Do you need childcare help for working parents? Are you one of the millions of parents working from home – looking for clever ways to make it easier? Well then you have come to the right place! This is a four part series for parents working from home, learning how to maneuver working at home with childcare, schedules, your daily routine, and keeping up with daily chores. Join me for the 4-Part series for parents working from home!
Your WFH Go-To Guide for Parents Working from Home (because of the Pandemic)
This series is a 4-Part Series. Today we are talking all about CHILDCARE.
To see all the episodes, check them out here:
- Episode 1 – How to Start Working from Home: Expectation, Flexibility, and Planning
- Episode 2 – How to find childcare while Working
- Episode 3 – How to create a work & home routine that works for you
Amidst all the scheduling, kids routines, cleaning the house, organizing life, and actually taking a shower…sometimes we forget that we have to work. Like actually work.
Some of us put in 40 hours. Some of us have a fluid work schedule – long weeks here and short weeks there. Some of us get paid according to how much we work. A slow week = less money.
At the end of the workday, the working is what keeps everything going. Want to afford your kids shoes? Put in more hours. Want to take a vacation? Find a new way to make money on the side (or find a promotion).
It doesn’t stop.
Fortunately though, there are ways to make it easier. Let’s dive in.
(PS. If you are looking for jobs for SAHM moms that can earn you money now, check out my master list here!)
Let’s start talking about childcare help for working parents by asking ourselves some questions.
Childcare help for working parents – what to ask yourself:
When it comes to your family, your internal questions and your family solutions will change a LOT. One season you will be in a great cadence with kids, work, and life…and the next season things fall apart.
My husband and I have gotten very intentional about asking each other weekly questions: Are our children happy? Do we need to make any family changes? Have we had intentional time together recently? What does each person need in the coming week?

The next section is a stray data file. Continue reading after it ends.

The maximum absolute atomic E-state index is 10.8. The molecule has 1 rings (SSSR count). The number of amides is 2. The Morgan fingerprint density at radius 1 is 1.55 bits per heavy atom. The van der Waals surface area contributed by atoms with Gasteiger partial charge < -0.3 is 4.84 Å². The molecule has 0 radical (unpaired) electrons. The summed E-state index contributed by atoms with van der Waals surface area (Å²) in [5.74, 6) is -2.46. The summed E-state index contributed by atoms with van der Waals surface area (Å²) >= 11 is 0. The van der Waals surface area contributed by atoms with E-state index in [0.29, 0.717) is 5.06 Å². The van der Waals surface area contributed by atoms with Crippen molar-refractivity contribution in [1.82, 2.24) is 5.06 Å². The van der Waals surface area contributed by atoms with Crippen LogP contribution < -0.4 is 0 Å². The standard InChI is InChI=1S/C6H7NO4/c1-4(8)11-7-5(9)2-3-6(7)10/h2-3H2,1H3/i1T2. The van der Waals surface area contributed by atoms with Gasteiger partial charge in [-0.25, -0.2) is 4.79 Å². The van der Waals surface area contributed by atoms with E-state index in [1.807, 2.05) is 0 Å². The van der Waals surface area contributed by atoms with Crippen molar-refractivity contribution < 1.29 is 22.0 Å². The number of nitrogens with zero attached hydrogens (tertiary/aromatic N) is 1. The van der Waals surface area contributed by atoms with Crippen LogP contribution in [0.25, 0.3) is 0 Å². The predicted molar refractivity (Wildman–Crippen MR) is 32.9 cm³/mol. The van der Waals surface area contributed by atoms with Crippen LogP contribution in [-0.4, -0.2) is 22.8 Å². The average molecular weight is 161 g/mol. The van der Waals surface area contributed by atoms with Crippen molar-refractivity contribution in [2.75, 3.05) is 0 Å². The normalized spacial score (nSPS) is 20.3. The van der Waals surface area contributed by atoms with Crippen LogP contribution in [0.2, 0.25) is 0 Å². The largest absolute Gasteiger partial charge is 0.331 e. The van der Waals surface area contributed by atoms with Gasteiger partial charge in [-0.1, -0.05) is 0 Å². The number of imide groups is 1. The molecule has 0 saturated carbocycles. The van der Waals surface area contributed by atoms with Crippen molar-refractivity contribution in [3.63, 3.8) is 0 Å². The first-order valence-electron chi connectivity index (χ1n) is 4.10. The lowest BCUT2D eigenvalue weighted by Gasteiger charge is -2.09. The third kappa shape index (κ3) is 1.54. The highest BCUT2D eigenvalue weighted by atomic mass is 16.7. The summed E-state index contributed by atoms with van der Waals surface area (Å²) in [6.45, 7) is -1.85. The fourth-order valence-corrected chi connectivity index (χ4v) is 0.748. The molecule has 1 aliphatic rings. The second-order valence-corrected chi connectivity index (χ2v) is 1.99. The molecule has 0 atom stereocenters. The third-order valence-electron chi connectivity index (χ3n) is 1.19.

These check-ins give you permission to change things up, and make sure the right things are prioritized.
When I am talking to my friends, I try to never say “We always do this…” because there is no “Always”. Things change so much, that each season brings different patterns.
THESE ARE THE QUESTIONS WE ASK OURSELVES:
- What does each child need from us this season?
- Which time of day is the hardest, and what do I need the most then?
- How much money is childcare worth to us?
- How can we keep our family balance and budget as the most important thing?
1. Watching kids while I work
The Questions I ask:
- “How much can I afford per month for childcare?”
- “What season are we in? Do I need to watch them and work?”
- “How will my childcare decisions weigh on our mental health or family dynamic?”
My solution: We have gone through every possible form of childcare during this roller coaster. We have had: no childcare, part-time playtime, part-time babysitters, full-time nannies, preschool, no preschool, family members help, neighborhood mother’s helper, drop-off nursery/daycare….you name it!
Our budget decides a LOT.
I’m not just talking about full-time care budget. But just anything you can set aside per month.
Even if you can swing only $50/month, SET THAT ASIDE and use it for activity box subscriptions, learning education apps, craft materials, new toys, or baby equipment…anything to help you out.
This budget (even if its just a tiny amount) will give you freedom to get help.
Ask yourself what season are you in? If your kids are home, invest in toys and activities to make that easier. Can you get a 10 year old neighbor to help in the afternoon? Spend $20/wk on that. Lean into the season you are in!